- Kant's Theory of Evil: An Essay on the Dangers of Self-love and the Aprioricity of History
There is growing interest in Immanuel Kant's doctrine of radical evil, and Pablo Muchnik's book succeeds in showing how this concept has both an a priori grounding and an empirical and historical basis. In the literature, Henry Allison has argued the transcendental grounding for the concept of radical evil, while Allen Wood has maintained that the concept has to be supported by reference to empirical realities. Allison holds that Kant's claim that human beings have a universal radical propensity toward evil is an a priori claim not based in experience, whereas Wood believes that the truth of Kant's position can only be supported in the principle of unsociable-sociability, an empirical concept rooted in the species' character.
Muchnik leans toward Allison, as he finds that radical evil is rooted in the Gesinnung (disposition) rather than in particular actions, a description of which would be empirical. He argues that a person's Gesinnung, according to Kant, is good or evil depending upon the principle of maxim selection a person gives herself. Evil corrupts the basis of all maxims. However, Muchnik thinks that Allison does not provide a sufficient justification for the propensity to evil, partly because Kant does not provide us with this justification either and because evil is not analytically contained in the notion of "man." Instead, Muchnik reconstructs the justification for Kant's claim of radical evil in what Kant has to say in the preface to his work Religion Within the Boundaries of Mere Reason. Kant does use empirical evidence negatively to show that it does not contradict his philosophical defense, so there cannot be a true transcendental argument to support the thesis of radical evil in human nature. Rather than being a transcendental argument, it is more of a metaphysical argument that offers a principle by which we think the a priori condition under which alone radical evil, whose concept is given empirically, can be further determined.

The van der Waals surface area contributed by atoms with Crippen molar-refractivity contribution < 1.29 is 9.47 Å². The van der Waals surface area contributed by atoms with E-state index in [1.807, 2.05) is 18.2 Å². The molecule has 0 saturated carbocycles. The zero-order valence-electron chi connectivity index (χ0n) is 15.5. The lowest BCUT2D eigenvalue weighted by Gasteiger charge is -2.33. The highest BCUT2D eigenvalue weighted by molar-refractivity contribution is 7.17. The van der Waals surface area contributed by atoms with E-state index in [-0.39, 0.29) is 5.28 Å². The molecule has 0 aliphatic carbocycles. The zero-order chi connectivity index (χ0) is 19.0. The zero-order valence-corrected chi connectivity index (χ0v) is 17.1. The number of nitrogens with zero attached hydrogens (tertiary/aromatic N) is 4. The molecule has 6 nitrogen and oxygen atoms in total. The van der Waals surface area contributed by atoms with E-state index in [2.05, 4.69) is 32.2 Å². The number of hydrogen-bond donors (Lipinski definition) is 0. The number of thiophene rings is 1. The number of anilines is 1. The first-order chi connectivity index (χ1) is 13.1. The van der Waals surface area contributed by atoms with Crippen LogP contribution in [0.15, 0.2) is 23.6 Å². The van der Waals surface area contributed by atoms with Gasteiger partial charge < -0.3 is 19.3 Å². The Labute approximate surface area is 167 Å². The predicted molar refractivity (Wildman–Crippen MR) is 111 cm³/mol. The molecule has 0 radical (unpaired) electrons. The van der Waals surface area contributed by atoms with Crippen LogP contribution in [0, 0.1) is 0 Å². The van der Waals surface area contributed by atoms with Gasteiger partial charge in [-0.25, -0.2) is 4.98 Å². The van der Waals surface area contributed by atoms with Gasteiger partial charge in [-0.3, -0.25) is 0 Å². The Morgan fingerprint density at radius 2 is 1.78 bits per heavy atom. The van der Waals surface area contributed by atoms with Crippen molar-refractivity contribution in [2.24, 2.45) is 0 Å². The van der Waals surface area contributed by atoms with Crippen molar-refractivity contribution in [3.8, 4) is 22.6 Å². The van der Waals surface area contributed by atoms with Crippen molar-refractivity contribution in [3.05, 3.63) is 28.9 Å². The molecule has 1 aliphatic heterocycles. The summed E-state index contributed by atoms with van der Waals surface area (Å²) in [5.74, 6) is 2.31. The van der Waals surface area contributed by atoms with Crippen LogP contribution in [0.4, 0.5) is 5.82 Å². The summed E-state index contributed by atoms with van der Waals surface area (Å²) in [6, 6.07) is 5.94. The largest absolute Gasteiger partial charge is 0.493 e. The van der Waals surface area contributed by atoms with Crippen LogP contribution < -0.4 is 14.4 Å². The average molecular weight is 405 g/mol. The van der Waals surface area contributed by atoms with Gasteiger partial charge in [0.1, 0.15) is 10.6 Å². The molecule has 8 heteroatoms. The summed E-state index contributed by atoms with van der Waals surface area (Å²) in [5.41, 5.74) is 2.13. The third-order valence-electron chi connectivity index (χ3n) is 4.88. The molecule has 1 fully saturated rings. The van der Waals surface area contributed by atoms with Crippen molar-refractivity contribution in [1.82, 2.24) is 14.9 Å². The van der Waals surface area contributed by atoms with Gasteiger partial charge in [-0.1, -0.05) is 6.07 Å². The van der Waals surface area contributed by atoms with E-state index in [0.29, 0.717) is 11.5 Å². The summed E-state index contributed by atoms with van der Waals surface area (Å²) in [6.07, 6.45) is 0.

Muchnik does not provide us with reasons why Wood's project of establishing the widespread empirical grounds for radical evil in the principle of unsociable-sociability fails to supply us with the sufficient justification for the propensity to evil. So Muchnik believes the proof of the propensity to evil is under the cover of the highest good and is found in both the a priori tendency to place the claims of happiness over morality and in the species' tendency toward unsociable-sociability. [End Page 462]
Muchnik defends Kant's position that radical evil is not diabolical evil, but rather a tendency to place the claims of self-love before the moral law, against interpreters such as Claudia Card and Richard Bernstein, who do not believe self-love is a sufficient motivation to impel the immorality of murder and genocide. These interpreters believe that a diabolical will must be behind such horrific acts. But Muchnik rightly defends Kant's position that even these horrific acts are motivated by self-love, because doing evil for evil's sake is not possible for a finite and free human will. A truly corrupt will is incapable of being legislative and would create a self-defeating motivational structure. Human beings must always rationalize their actions, and hence Eichmann justified his evil by claiming he was only doing the will of his Führer. Hitler himself justified his actions under eugenics and the betterment of the species. However, what they are doing in their justification was systematically ignoring the limits that other agents impose on their actions.
Muchnik argues that the "good heart" can play the role of a mediator between the a priori nature of the moral law and the empirical nature of human nature. Kant develops a typology of evil hearts: weakness of the heart, impurity of the heart, and finally depravity of heart. In each case it is self-love that underlies the...